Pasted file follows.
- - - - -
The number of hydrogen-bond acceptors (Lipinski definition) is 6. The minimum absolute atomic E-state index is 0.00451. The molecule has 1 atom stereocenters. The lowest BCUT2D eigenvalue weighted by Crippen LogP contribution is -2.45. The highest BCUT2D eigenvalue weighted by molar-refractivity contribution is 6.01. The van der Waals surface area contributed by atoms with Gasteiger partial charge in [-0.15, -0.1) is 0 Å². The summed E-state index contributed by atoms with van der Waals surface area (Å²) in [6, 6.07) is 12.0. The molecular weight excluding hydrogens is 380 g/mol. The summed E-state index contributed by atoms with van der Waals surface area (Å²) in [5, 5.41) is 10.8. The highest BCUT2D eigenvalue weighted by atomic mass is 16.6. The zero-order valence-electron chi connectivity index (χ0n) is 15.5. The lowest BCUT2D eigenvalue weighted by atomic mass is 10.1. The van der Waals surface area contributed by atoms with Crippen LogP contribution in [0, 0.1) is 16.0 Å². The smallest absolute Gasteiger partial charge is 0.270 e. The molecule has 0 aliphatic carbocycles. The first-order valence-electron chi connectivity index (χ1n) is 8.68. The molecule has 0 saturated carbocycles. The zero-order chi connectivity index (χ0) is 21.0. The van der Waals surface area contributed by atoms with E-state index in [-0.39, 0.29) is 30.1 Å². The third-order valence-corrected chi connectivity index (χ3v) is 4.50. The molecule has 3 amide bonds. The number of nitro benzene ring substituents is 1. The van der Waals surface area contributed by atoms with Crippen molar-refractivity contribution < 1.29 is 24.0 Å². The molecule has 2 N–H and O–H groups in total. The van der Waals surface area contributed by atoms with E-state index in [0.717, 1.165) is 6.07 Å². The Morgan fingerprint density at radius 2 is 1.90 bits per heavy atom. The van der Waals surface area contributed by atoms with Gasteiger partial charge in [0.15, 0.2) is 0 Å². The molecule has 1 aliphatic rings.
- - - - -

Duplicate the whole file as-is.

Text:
The number of hydrogen-bond acceptors (Lipinski definition) is 6. The minimum absolute atomic E-state index is 0.00451. The molecule has 1 atom stereocenters. The lowest BCUT2D eigenvalue weighted by Crippen LogP contribution is -2.45. The highest BCUT2D eigenvalue weighted by molar-refractivity contribution is 6.01. The van der Waals surface area contributed by atoms with Gasteiger partial charge in [-0.15, -0.1) is 0 Å². The summed E-state index contributed by atoms with van der Waals surface area (Å²) in [6, 6.07) is 12.0. The molecular weight excluding hydrogens is 380 g/mol. The summed E-state index contributed by atoms with van der Waals surface area (Å²) in [5, 5.41) is 10.8. The highest BCUT2D eigenvalue weighted by atomic mass is 16.6. The zero-order valence-electron chi connectivity index (χ0n) is 15.5. The lowest BCUT2D eigenvalue weighted by atomic mass is 10.1. The van der Waals surface area contributed by atoms with Crippen LogP contribution in [0, 0.1) is 16.0 Å². The smallest absolute Gasteiger partial charge is 0.270 e. The molecule has 0 aliphatic carbocycles. The first-order valence-electron chi connectivity index (χ1n) is 8.68. The molecule has 0 saturated carbocycles. The zero-order chi connectivity index (χ0) is 21.0. The van der Waals surface area contributed by atoms with E-state index in [-0.39, 0.29) is 30.1 Å². The third-order valence-corrected chi connectivity index (χ3v) is 4.50. The molecule has 3 amide bonds. The number of nitro benzene ring substituents is 1. The van der Waals surface area contributed by atoms with Crippen molar-refractivity contribution < 1.29 is 24.0 Å². The molecule has 2 N–H and O–H groups in total. The van der Waals surface area contributed by atoms with E-state index in [0.717, 1.165) is 6.07 Å². The Morgan fingerprint density at radius 2 is 1.90 bits per heavy atom. The van der Waals surface area contributed by atoms with Gasteiger partial charge in [0.15, 0.2) is 0 Å². The molecule has 1 aliphatic rings.